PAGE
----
China to build modern command headquarters for its military

China on Thursday night unveiled plans to build a modern command headquarters to enhance the capability of the world's largest military to win a regional war in the information age.

PTI| Last Updated: Dec 25, 2014, 22:23 PM IST

Beijing: China on Thursday night unveiled plans to build a modern command headquarters to enhance the capability of the world's largest military to win a regional war in the information age.

China's Central Military Commission, a powerful body headed by President Xi Jinping which controls the military, announced the guideline promoting the construction of the "modernised command headquarters", state-run Xinhua news agency reported.

The guideline, approved by Xi, said the new command headquarters would enhance the military's operations.

The ability to command an army to win a regional war in the age of information is the goal of this new type of command headquarters, it said without elaborating.

The guideline asked all army units to listen to Xi's instructions, which focused on the establishment of a strong army that was fit to operate in the contemporary military environment.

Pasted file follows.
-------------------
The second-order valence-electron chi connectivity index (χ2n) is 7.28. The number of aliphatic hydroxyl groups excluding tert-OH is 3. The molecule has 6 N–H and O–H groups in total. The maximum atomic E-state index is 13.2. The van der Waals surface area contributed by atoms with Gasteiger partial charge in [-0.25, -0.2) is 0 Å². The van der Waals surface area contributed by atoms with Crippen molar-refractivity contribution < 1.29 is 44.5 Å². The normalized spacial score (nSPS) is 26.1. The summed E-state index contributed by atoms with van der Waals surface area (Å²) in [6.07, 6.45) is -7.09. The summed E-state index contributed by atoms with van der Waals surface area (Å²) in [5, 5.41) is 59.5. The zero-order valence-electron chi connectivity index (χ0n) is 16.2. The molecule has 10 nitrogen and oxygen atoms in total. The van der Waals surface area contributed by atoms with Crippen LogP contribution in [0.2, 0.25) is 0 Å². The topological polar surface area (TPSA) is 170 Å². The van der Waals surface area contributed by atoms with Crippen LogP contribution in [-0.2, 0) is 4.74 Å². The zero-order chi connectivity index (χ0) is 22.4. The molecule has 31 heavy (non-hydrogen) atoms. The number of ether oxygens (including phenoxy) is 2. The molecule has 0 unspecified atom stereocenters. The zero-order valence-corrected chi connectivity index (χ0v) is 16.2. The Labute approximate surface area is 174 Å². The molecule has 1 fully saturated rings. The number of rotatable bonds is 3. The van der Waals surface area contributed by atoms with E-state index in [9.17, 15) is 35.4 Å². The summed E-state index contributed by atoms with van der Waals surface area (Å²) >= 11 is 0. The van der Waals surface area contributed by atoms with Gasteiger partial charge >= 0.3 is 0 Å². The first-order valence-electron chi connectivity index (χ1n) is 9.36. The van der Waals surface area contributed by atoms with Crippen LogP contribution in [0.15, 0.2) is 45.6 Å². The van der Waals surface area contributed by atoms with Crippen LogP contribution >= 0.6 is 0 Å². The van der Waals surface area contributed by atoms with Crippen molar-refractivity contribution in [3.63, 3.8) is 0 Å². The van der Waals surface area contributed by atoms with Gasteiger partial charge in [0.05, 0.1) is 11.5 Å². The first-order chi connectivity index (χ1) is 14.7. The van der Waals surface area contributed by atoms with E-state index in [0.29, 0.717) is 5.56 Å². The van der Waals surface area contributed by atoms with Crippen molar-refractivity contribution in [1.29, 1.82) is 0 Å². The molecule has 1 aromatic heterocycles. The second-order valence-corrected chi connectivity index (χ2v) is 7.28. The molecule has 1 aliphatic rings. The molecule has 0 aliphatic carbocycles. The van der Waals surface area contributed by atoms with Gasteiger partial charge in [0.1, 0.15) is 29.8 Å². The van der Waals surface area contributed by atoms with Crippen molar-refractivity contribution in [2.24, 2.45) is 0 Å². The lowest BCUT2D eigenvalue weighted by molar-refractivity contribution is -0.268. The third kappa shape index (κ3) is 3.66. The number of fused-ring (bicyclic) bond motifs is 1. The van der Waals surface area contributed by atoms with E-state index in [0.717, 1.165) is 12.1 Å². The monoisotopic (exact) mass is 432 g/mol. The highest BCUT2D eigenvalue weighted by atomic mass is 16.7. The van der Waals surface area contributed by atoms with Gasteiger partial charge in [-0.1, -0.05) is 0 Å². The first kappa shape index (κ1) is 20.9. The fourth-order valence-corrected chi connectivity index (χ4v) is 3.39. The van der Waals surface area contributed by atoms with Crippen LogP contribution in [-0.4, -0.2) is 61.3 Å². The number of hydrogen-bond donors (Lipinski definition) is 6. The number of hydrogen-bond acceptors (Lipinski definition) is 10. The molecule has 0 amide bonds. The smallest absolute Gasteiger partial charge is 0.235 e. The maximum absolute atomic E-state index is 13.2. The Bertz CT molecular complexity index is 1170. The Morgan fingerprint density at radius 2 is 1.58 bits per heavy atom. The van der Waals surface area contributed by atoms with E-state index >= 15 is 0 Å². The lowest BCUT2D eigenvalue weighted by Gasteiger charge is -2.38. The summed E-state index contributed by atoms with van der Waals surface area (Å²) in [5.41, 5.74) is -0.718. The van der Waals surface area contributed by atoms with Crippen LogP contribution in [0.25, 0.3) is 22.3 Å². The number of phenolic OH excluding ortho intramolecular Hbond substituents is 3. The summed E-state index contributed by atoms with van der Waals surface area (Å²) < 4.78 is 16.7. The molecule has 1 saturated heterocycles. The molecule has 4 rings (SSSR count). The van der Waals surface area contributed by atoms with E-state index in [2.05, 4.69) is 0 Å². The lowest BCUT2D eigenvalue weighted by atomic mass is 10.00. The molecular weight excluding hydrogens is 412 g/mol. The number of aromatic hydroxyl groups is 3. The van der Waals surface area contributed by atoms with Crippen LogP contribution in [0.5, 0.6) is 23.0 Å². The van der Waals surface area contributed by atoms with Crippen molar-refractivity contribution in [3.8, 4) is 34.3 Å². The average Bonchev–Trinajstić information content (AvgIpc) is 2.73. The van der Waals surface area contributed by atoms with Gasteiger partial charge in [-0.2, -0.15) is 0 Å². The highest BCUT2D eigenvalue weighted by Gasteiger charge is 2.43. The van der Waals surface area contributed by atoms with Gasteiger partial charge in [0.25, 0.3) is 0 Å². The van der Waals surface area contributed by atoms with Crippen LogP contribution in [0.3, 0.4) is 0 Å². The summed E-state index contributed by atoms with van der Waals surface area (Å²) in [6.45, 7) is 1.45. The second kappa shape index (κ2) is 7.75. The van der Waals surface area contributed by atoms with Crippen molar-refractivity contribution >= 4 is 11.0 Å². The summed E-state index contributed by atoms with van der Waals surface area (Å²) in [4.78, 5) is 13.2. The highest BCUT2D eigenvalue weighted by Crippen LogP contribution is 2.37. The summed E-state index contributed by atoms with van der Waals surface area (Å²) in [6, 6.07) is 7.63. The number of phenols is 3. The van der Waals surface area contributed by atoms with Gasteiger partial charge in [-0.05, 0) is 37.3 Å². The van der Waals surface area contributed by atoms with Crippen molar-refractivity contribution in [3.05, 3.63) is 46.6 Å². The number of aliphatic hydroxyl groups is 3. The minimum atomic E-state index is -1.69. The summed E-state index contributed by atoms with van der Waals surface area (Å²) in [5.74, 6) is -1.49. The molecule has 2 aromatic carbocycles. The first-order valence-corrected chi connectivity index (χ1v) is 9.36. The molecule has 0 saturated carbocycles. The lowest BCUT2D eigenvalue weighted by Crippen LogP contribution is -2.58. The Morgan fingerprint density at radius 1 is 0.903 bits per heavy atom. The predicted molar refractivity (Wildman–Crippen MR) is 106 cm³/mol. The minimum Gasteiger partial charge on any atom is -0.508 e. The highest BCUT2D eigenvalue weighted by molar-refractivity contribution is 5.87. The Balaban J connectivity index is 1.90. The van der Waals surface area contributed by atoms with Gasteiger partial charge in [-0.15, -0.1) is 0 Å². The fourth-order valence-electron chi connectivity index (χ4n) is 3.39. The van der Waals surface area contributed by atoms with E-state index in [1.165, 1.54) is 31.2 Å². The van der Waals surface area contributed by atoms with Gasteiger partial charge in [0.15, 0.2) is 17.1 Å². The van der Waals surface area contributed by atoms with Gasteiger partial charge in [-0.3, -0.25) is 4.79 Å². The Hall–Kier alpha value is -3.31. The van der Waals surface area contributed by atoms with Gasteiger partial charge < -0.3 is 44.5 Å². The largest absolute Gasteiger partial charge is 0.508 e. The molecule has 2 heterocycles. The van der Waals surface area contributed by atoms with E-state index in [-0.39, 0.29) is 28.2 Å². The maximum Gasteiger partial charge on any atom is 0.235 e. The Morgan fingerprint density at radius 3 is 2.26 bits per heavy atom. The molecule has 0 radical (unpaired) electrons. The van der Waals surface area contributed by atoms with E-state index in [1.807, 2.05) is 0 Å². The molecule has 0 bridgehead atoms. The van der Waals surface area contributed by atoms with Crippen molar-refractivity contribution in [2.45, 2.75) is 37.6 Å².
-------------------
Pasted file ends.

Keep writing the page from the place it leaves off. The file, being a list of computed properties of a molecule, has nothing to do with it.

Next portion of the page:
Combat effectiveness was set as the unique, fundamental criteria.

It also asked all army units to strengthen and improve their political and ideological structure through Xi's instructions and to always focus on the party's direct leadership of the military, which would ensure absolute loyalty, morality and reliability.

The guideline asked all army units to strengthen command measures, through the building of integrated platforms, networks, software and databases, and to establish a joint operation command model based on an "information system".

Xi has been pushing to strengthen the fighting ability of the country's army of 2.3 million personnel, even as they project power across disputed waters in the East Sea and the South China Sea.

But the world's largest armed forces have faced criticism from serving and retired officers and state media, who questioned whether they were too corrupt to win a war.